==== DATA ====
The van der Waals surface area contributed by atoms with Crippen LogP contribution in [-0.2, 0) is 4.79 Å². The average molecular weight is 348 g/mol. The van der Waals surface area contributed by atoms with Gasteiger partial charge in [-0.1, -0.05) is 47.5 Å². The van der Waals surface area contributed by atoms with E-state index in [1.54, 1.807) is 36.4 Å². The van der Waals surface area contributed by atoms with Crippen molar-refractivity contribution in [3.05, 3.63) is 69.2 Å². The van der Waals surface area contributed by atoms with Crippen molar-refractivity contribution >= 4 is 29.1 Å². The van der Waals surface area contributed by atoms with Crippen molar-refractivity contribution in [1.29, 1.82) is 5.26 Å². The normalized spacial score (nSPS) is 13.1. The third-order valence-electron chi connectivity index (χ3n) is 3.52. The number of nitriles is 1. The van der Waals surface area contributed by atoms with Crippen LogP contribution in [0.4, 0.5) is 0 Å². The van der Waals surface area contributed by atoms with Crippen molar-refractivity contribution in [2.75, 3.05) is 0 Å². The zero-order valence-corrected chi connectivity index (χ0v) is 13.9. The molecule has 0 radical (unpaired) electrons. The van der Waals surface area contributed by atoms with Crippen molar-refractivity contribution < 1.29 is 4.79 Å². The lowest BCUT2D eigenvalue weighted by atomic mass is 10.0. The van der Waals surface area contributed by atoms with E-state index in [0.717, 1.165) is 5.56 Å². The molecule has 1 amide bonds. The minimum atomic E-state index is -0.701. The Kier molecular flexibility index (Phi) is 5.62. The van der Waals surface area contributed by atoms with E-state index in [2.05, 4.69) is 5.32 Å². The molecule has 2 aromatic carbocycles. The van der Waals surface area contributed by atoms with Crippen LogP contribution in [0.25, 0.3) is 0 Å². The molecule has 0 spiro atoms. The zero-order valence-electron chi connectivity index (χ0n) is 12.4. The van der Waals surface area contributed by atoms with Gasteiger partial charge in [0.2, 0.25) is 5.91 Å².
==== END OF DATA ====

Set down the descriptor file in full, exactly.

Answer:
The van der Waals surface area contributed by atoms with Crippen LogP contribution in [-0.2, 0) is 4.79 Å². The average molecular weight is 348 g/mol. The van der Waals surface area contributed by atoms with Gasteiger partial charge in [-0.1, -0.05) is 47.5 Å². The van der Waals surface area contributed by atoms with E-state index in [1.54, 1.807) is 36.4 Å². The van der Waals surface area contributed by atoms with Crippen molar-refractivity contribution in [3.05, 3.63) is 69.2 Å². The van der Waals surface area contributed by atoms with Crippen molar-refractivity contribution >= 4 is 29.1 Å². The van der Waals surface area contributed by atoms with Crippen molar-refractivity contribution in [1.29, 1.82) is 5.26 Å². The normalized spacial score (nSPS) is 13.1. The third-order valence-electron chi connectivity index (χ3n) is 3.52. The number of nitriles is 1. The van der Waals surface area contributed by atoms with Crippen LogP contribution in [0.4, 0.5) is 0 Å². The van der Waals surface area contributed by atoms with Crippen molar-refractivity contribution in [2.75, 3.05) is 0 Å². The zero-order valence-corrected chi connectivity index (χ0v) is 13.9. The molecule has 0 radical (unpaired) electrons. The van der Waals surface area contributed by atoms with Crippen molar-refractivity contribution < 1.29 is 4.79 Å². The lowest BCUT2D eigenvalue weighted by atomic mass is 10.0. The van der Waals surface area contributed by atoms with E-state index in [0.717, 1.165) is 5.56 Å². The molecule has 1 amide bonds. The minimum atomic E-state index is -0.701. The Kier molecular flexibility index (Phi) is 5.62. The van der Waals surface area contributed by atoms with E-state index in [2.05, 4.69) is 5.32 Å². The molecule has 2 aromatic carbocycles. The van der Waals surface area contributed by atoms with Crippen LogP contribution in [0.25, 0.3) is 0 Å². The molecule has 0 spiro atoms. The zero-order valence-electron chi connectivity index (χ0n) is 12.4. The van der Waals surface area contributed by atoms with Gasteiger partial charge in [0.2, 0.25) is 5.91 Å².